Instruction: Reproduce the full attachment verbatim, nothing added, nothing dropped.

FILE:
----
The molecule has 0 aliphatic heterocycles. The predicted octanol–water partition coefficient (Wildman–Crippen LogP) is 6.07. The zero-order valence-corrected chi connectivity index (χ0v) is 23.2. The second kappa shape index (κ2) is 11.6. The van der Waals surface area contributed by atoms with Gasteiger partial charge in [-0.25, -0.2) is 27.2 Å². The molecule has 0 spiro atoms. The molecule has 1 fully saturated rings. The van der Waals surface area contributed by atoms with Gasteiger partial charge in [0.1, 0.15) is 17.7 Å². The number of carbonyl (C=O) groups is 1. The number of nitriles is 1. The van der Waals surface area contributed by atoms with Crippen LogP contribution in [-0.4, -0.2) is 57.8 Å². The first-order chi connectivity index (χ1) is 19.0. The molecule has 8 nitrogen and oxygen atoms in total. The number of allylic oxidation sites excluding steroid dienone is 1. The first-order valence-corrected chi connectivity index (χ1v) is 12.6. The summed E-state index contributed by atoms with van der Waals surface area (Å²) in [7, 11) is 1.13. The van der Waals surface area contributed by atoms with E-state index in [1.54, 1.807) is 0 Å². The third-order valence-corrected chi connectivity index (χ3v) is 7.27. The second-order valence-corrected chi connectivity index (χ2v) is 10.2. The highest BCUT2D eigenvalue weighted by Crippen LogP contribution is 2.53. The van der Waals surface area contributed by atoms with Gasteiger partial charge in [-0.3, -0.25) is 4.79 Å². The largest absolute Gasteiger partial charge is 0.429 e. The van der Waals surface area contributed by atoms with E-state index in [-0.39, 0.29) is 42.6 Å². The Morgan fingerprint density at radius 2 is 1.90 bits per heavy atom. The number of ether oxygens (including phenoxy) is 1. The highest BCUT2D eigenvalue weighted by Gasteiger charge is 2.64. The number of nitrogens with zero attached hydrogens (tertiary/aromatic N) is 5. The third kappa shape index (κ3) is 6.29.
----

The molecule has 0 aliphatic heterocycles. The predicted octanol–water partition coefficient (Wildman–Crippen LogP) is 6.07. The zero-order valence-corrected chi connectivity index (χ0v) is 23.2. The second kappa shape index (κ2) is 11.6. The van der Waals surface area contributed by atoms with Gasteiger partial charge in [-0.25, -0.2) is 27.2 Å². The molecule has 0 spiro atoms. The molecule has 1 fully saturated rings. The van der Waals surface area contributed by atoms with Gasteiger partial charge in [0.1, 0.15) is 17.7 Å². The number of carbonyl (C=O) groups is 1. The number of nitriles is 1. The van der Waals surface area contributed by atoms with Crippen LogP contribution in [-0.4, -0.2) is 57.8 Å². The first-order chi connectivity index (χ1) is 19.0. The molecule has 8 nitrogen and oxygen atoms in total. The number of allylic oxidation sites excluding steroid dienone is 1. The first-order valence-corrected chi connectivity index (χ1v) is 12.6. The summed E-state index contributed by atoms with van der Waals surface area (Å²) in [7, 11) is 1.13. The van der Waals surface area contributed by atoms with E-state index in [1.54, 1.807) is 0 Å². The third-order valence-corrected chi connectivity index (χ3v) is 7.27. The second-order valence-corrected chi connectivity index (χ2v) is 10.2. The highest BCUT2D eigenvalue weighted by Crippen LogP contribution is 2.53. The van der Waals surface area contributed by atoms with Gasteiger partial charge in [-0.3, -0.25) is 4.79 Å². The largest absolute Gasteiger partial charge is 0.429 e. The van der Waals surface area contributed by atoms with E-state index in [-0.39, 0.29) is 42.6 Å². The Morgan fingerprint density at radius 2 is 1.90 bits per heavy atom. The number of ether oxygens (including phenoxy) is 1. The highest BCUT2D eigenvalue weighted by Gasteiger charge is 2.64. The number of nitrogens with zero attached hydrogens (tertiary/aromatic N) is 5. The third kappa shape index (κ3) is 6.29.